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I'm looking for the Arduino/C++ equivalent of COBOL's 'copy' statement.

I'm working on a program that is approaching 600 lines of code in the TopLevel.cpp source file. This is hard to manage because I feel like I spend all my time scrolling up and down the source file. The code in question does not easily lend itself to conversion to a class because it is sections of loop/main. I've tried using xxx.h (for storage definitions) and yyy.cpp (for code sections). Those approaches yield error messages, which I think are due to the different timings of the Arduino pre-processor and the compiler code that resolve the #include statements.

Thanks for the help. --CVTBrakeman

p.s. I wrote my first program in 1967; the language was GOTRAN on an IBM 1620. For almost 50 years, I made my living designing/writing COBOL and SAS code on IBM mainframes. Yes, Y2K was real and I survived it.

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  • you can have many .ino files in an Arduino project. Use Add file in Sketch menu in IDE. what error messages for h/cpp? – Juraj Dec 1 '19 at 19:51
  • You can use a #include directive. You can build your C++ subclasses in separate .CPP & .H/.HPP files. The Arduino IDE is just a wrapper around a C++ compiler and a bunch of scripts to load the .HEX to the Atmel chip using ICSP. – Dougie Dec 1 '19 at 20:00
  • Thanks for the help; I think the solution is to restructure the program and convert my 'include' code to separate classes. Probably should have done that in the beginning. It looks to me as if included files are compiled separately. Variables defined in the included code are no longer visible to the setup/main code blocks. Thanks for your help. – Andy Arnold Dec 1 '19 at 20:34
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This is more like a general programming question than an Arduino question but, anyway...

You don't need to write classes to sort your code into files. You just need to think in term of independent pieces of functionality. Each of those pieces would be implemented in a .cpp file, with the interface declared in a .h file.

As an example, let's say your Arduino is controlling an hyperdrive. Managing the dilithium plasma generator is one of those functionalities that can be separated in its own files. The .h files declares everything that is needed for using that functionality:

plasma_generator.h:

// Read the state of the plasma.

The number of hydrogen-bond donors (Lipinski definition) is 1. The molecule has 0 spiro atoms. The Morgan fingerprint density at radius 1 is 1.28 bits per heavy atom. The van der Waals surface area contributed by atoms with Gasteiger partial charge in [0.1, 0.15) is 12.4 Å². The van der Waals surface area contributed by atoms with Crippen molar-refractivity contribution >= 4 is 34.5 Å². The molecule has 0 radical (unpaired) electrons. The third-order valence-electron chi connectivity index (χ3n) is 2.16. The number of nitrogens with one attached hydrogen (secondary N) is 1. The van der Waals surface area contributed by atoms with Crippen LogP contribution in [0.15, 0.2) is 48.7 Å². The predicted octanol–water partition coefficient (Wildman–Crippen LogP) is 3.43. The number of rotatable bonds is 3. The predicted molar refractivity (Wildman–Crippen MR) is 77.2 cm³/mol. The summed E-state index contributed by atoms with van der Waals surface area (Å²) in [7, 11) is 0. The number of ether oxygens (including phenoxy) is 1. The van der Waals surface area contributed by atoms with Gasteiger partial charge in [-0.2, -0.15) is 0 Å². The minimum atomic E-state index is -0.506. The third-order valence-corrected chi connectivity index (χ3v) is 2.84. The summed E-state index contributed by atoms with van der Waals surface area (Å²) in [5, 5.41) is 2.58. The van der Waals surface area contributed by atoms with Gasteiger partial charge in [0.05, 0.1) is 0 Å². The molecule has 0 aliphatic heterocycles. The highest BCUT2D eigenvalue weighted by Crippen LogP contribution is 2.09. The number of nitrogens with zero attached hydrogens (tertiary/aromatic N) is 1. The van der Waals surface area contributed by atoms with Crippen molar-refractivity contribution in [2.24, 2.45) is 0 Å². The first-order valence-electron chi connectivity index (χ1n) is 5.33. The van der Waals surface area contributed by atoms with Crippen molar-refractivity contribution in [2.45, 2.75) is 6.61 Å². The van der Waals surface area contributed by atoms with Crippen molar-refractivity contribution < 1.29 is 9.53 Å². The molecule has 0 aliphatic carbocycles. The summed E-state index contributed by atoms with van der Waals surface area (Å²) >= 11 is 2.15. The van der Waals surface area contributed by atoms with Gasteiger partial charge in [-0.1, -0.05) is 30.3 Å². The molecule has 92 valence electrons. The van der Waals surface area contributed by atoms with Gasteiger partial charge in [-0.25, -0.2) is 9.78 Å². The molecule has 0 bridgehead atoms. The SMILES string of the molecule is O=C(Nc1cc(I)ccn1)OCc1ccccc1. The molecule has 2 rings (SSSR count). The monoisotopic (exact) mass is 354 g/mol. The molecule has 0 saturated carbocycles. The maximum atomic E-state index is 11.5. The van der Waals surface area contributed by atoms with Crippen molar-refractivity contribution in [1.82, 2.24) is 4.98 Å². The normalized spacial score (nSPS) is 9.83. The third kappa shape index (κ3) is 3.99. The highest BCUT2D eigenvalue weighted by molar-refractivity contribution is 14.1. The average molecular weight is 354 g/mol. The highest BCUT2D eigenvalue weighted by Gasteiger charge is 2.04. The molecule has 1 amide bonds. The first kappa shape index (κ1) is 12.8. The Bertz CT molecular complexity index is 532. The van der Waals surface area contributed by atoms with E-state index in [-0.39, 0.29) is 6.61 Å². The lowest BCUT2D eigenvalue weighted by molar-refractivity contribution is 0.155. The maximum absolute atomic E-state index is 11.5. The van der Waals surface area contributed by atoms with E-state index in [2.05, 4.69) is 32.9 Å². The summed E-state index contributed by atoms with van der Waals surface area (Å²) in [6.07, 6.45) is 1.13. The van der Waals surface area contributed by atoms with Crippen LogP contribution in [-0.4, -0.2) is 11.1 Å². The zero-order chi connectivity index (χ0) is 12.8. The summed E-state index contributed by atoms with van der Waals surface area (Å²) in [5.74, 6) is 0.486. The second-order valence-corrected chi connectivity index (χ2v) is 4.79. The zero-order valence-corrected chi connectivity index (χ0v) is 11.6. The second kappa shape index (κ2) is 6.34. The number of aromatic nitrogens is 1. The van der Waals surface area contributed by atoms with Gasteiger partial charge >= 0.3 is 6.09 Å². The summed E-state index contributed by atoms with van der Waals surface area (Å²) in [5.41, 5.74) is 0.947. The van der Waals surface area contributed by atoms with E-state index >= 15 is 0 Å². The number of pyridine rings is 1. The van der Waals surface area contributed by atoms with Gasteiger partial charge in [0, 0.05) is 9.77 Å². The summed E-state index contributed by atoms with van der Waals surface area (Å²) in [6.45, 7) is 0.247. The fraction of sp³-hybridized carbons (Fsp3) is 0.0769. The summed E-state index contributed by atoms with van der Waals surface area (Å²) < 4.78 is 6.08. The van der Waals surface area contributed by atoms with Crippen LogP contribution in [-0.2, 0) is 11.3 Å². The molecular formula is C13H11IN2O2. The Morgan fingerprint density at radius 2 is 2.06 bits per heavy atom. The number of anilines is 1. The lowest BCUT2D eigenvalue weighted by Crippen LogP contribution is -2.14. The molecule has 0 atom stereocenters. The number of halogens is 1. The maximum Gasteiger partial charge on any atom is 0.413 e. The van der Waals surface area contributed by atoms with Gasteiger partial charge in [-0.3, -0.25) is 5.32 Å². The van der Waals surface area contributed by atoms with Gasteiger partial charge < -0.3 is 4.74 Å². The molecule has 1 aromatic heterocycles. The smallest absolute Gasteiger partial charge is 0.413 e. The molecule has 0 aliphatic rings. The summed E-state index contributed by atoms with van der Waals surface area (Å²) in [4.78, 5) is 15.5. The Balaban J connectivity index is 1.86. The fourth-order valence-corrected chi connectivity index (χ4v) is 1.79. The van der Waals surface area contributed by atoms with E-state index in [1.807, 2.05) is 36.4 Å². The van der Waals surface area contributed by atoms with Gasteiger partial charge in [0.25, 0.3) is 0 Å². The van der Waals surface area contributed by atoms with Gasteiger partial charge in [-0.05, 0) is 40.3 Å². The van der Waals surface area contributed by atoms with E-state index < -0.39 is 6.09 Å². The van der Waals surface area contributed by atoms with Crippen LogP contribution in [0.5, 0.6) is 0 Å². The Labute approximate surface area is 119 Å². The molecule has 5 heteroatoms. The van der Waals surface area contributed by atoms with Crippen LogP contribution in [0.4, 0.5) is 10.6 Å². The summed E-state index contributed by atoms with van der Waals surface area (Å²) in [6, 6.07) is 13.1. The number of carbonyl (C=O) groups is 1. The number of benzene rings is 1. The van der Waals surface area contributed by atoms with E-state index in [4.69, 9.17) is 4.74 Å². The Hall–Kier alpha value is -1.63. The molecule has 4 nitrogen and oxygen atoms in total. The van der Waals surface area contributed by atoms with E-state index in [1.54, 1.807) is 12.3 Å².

float plasma_density();
float plasma_temperature();

// Control the plasma.
void set_plasma_target_temperature(float target_temperature);
void ignite_plasma();
void turn_off_plasma();
void add_dilithium(float amount);

Then the .cpp file contains the implementation:

plasma_generator.cpp:

#include "plasma_generator.h"

// A "static" function is a function private to this module.
static float get_gauge_reading(int gauge_number)
{
    ...
}

// Implementation of a public function, described in the .h file.
float plasma_density()
{
    float raw_reading = get_gauge_reading(42);
    ...
}

...

In your main program (or even in other modules, if needed) you #include the .h file and use the functionality defined therein.

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There are two ways of doing this:

  1. Multiple INO files

The Arduino IDE combines multiple INO files into one single CPP file before compilation. You can split your program across multiple INO files at will. It makes it easier to manage, since you can split your program into logical chunks at will, but you don't have to think much beyond "which file shall I stick this function in?"

  1. Create libraries

Some functionality of your program could be placed into a library or multiple libraries. This is kind of like option 1, but you have to think more about C++ syntax and suchlike that with INO files (function ordering, externs, etc). It does have the benefit that you could easily re-use code between programs, though

Personally I usually use option 2 before option 1. If a code is genericisable ("able to be made generic") then it can be made into a library - after all, I may want it later for some other program. However, if all you want to do is split your program into different chunks with each chunk a different topic or area of your program then option 1 is definitely for you.

Alternatively you might consider a different IDE, such as UECIDE which gives you such things as function bookmarks& to make navigation of your code easier.

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